“Ferrari” displays a near-obsession with the material aspect of racing—for that matter, the physicality of driving anywhere. Whether at racetracks or simply around town, car scenes feature recurrent, sharply edited closeups of hands on gearshifts and feet on clutches. (These details echo similar images in another great movie of adultery and jealousy, François Truffaut’s “The Soft Skin,” from 1964.) Mann gets away from conventional shots of race cars (such as the merely sensation-stoking, tire-level ones of “Ford v. Ferrari”) to show what drivers see. Filming over their shoulders or even straight through the windshield, he shows the road ahead as an inscrutable stretch of menacing uncertainty and shows racetracks on which implacable curves suddenly loom.

When a driver dies doing a test run, Enzo recruits a replacement—an ambitious young driver named Alfonso de Portago (Gabriel Leone)—as casually as if he were offering him a coffee. But Enzo is soon dissatisfied and, in a dining-room speech of terrifying bluntness, berates a gathering of his drivers for what he sees as their complacency. He says that they lack the “brutal determination to win,” whereas their rivals are ready to win or die trying. And this, he says, is the racer’s life—“our deadly passion, our terrible joy.” Easy for Enzo to say, one might think, from his office or the hotel bar from which he follows a race, and, indeed, Laura reproaches him when she finds him oddly calm after a driver’s death. His answer is at the core of the character and of the film: his choice, early on, was “Enzo, build a wall”—separating his behavior from his emotions—or “Enzo, go do something else.” The maintenance of that wall, and the cultivation of the side of it that faces outward in Enzo’s professional and domestic life alike, comes at an immense price; Driver’s tensely majestic performance conveys the turmoil and the conflict that prevail on its other, private side, the mighty effort that it takes to keep sufficient order within, so as not to risk it tumbling down.

As Enzo, Driver is trim and erect, moving with an elegant sense of swing that Mann matches with a curvaceously mobile camera tracing brisk, suave arcs around him. Driver sublimates his hulking physicality into a taut aerodynamic precision; the air around Enzo parts with a discernible whoosh, and heads turn. It’s breathtaking to see Enzo maneuver: he’s addressed as “Commendatore” and lives up to the grandiosity, providing not just an intrepid public face for the company but also, for his drivers and engineers, both a discerning analyst and an effective motivator. He always sees what needs tweaking and says the right thing at the right time both to tune the equipment to perfection and to put the drivers—each of whom needs something different from him, in substance and tone—in the optimally competitive frame of mind.

Being intensely aware of appearances, Enzo is also intensely focussed on executing ruses and getting away with deceptions. Witness, in that first sequence, the elegance with which he sneaks off from Lina in the morning, rolling his car silently down the driveway and not revving the engine until out of earshot. (Oddly, another of the season’s good movies, “The Iron Claw,” also features characters who perform a similar maneuver.) Notably, Enzo is quickly depicted as a major public figure who’s recognized and applauded in the street by a small crowd that’s welcoming an arriving opera troupe. His public image is grossly tarnished by death—not only of drivers but also of spectators in the wrong place at the wrong time—and his effort to control and burnish that image with some clandestine maneuvering proves to be (no spoilers) a major dramatic motive.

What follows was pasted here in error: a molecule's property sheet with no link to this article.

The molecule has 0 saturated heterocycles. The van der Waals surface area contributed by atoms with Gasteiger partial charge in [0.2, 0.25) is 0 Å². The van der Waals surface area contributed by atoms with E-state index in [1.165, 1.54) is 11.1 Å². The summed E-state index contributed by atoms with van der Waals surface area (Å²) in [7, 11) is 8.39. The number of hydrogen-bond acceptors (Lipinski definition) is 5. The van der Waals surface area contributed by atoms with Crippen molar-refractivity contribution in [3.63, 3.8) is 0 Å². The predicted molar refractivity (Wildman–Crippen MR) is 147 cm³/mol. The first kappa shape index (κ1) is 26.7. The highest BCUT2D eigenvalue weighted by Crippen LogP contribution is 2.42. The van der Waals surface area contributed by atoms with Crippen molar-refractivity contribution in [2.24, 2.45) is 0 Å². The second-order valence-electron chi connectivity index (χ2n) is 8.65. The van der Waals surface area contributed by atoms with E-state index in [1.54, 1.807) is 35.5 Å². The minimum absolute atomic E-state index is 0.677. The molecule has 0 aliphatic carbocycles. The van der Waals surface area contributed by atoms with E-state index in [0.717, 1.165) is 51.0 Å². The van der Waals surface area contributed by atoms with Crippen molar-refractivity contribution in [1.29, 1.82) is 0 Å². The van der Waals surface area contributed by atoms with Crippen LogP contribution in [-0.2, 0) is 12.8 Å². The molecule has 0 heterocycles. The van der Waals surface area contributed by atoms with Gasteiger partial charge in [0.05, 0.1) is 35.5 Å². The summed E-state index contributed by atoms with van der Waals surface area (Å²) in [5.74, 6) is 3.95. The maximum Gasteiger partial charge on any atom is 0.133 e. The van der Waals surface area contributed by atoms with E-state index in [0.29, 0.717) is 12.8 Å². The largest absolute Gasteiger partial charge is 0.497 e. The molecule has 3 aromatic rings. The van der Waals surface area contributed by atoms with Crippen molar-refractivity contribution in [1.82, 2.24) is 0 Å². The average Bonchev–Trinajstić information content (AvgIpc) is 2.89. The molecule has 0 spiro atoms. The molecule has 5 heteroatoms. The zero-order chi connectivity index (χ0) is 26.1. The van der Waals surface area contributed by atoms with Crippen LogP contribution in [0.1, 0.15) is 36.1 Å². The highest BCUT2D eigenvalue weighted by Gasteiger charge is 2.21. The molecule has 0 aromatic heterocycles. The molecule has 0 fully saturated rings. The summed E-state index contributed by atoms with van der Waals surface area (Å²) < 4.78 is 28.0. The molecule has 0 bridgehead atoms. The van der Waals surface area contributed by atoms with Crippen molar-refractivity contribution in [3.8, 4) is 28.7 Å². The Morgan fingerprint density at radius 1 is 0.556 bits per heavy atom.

Maintaining appearances is a part of Laura’s business and life, too. In this season of movies in which famous men are seen in close collaboration with their less-famous wives (“Maestro,” “Napoleon”), “Ferrari” stands out both for its meticulous specificity on business matters and for its emphasis on Laura’s audacious and analytical grasp of them. There are plenty of legal issues and fiduciary fine points at the core of the action, and Laura is even more attentive to them than Enzo is. Tellingly, it’s in the course of managing banking matters that Laura discovers the extent of Enzo’s romantic deceptions; an accounting concern precipitates a marital crisis that menaces the whole company. Cruz, ferociously focussed and lethally determined even (or especially) in frozen stillness, nonetheless portrays Laura as a character with fewer walls than Enzo. Unlike him, Laura knows how to fight, to unleash torrents of invective with the unhinged sincerity of authentic passion. It gives her an edge of danger, and that edge is as effective in business as it is in marriage.

When a relationship has no boundaries between the personal and the professional, it isn’t just the business that’s at risk. Just as crashes can harm spectators, the marital conflict also involves an utterly innocent party: Piero, Enzo’s son with Lina. (The strangest outcome of the movie is its open-endedness or, rather, the hints and allusions with which the story of father and son is left unresolved.) Yet Piero is the secret heart of the movie, and his presence gives Enzo—and Mann—a signature moment: a breathtaking scene of paternal bonding that’s centered on a lesson about the fluid dynamics of gasoline in engines. When young Piero, who’s about twelve, enthuses over the beauty of a diagram, Enzo conveys a “secret” to him: “In all life, when a thing works better, usually it is more beautiful to the eye.” In disclosing the secret of engineering, Mann also offers a passionate and personal word on the secret of the cinema itself. ♦